Manage episode 374609684 series 1082451
Employees can commit expense fraud in several ways, such as using personal expenses as business, submitting fake receipts, inflating costs, duplicating submissions, falsifying mileage, and using company funds for personal use.
Why do employees commit expense fraud?
There can be multiple reasons behind expense fraud. Financial gain is the most common motivation, but some employees may do it for personal reasons, misunderstanding of policies, pressure to achieve targets, or simply apathy.
As a business owner, it is essential to understand the reasons behind expense fraud, as it can help you identify and address them proactively.
Understand The Employee Theft 10-10-80 Rule - Discovered over many years of experience and first-hand observation by auditors, accountants, fraud examiners, and anyone involved in detecting employee theft.
Ten Percent of all employees, including bookkeepers, will steal in various ways from office supplies, petty cash, graft, kickbacks, and payoffs from your suppliers, vendors, and sub-contractors, and even hundreds of thousands or even millions of dollars. They will do it regardless of how many security systems are in place because they lack integrity. They cannot be stopped, only caught! And only then, if you have systems in place and can convince the criminal justice system to take action, good luck with that!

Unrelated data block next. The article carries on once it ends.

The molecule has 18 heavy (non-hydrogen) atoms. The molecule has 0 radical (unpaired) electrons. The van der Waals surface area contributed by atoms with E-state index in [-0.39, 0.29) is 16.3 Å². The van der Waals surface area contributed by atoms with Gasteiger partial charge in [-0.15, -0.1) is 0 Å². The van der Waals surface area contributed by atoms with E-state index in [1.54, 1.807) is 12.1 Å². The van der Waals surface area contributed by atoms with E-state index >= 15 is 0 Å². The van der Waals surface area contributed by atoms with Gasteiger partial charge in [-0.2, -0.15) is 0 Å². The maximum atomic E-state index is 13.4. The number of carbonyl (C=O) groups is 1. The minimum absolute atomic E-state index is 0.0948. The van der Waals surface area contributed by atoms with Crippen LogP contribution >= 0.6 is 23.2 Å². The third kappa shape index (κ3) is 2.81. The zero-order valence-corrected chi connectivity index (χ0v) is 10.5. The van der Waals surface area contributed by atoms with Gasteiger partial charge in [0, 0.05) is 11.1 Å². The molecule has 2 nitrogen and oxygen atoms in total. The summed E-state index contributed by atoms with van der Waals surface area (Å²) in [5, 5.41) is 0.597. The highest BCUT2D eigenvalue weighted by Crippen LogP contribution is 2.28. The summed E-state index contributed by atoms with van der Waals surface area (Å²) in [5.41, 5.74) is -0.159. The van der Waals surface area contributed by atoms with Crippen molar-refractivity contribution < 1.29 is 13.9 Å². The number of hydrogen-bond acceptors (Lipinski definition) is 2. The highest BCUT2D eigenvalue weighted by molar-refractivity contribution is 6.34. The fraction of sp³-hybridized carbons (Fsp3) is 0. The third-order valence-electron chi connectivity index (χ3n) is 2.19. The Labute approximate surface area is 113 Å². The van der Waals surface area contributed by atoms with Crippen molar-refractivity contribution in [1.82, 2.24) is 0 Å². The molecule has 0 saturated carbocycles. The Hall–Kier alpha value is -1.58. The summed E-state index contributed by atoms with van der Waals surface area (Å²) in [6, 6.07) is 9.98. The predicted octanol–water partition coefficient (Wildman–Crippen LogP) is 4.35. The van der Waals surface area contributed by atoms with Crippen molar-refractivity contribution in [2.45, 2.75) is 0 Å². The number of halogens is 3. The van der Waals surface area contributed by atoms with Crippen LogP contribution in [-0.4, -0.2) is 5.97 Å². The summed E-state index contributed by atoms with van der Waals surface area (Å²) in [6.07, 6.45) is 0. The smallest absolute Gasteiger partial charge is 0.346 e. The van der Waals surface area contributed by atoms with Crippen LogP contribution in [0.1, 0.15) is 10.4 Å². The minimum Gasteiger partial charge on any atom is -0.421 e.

Ten Percent of all employees, including bookkeepers, will never steal because they have integrity and a "Producer's" paradigm. Ultimately, these people will add so much value to your company that you cannot help but reward them with more money, benefits, and recognition. Because if you do not, they will be recruited by your competitors.
Eighty Percent of all employees, including bookkeepers, will steal if they feel confident they can get away with it and if circumstances allow for it due to weak integrity and a sense of "Redistributing The Wealth, But Not The Work Or The Responsibility."
Signs to watch out for your employee:
- Asks for signature authority on your checking/savings/payroll accounts
- Has a lifestyle that seems above what they are earning
- Takes Records Home to work on, or they want to work in the office when no one is around (Fraudulent activities are more accessible when nobody is around)
- Gets defensive when you or your CPA asks questions.
- Has access to your credit/debit cards
- Your bookkeeping is a complete mess, and you cannot understand it.
- Tries to explain away delinquency tax notices.
- Is the primary contact for your company's banks, auditors, creditors, etc.
- Misplaces payroll receipts, deposit records, supplier letters, and estimates.
- Makes bank deposits, and they seem to be too small.
- Show signs of drinking, drug, gambling, or family financial problems.
- Suggested they could save money by eliminating the outside accounting firm.
- Gets angry when you ask for a QuickBooks report.
- Tries to blame the previous Bookkeeper or outside accounting firm for messy QuickBooks.
- Does not get along well with other employees and staff members.
- There are more warning signs, so be aware of and action steps you can take.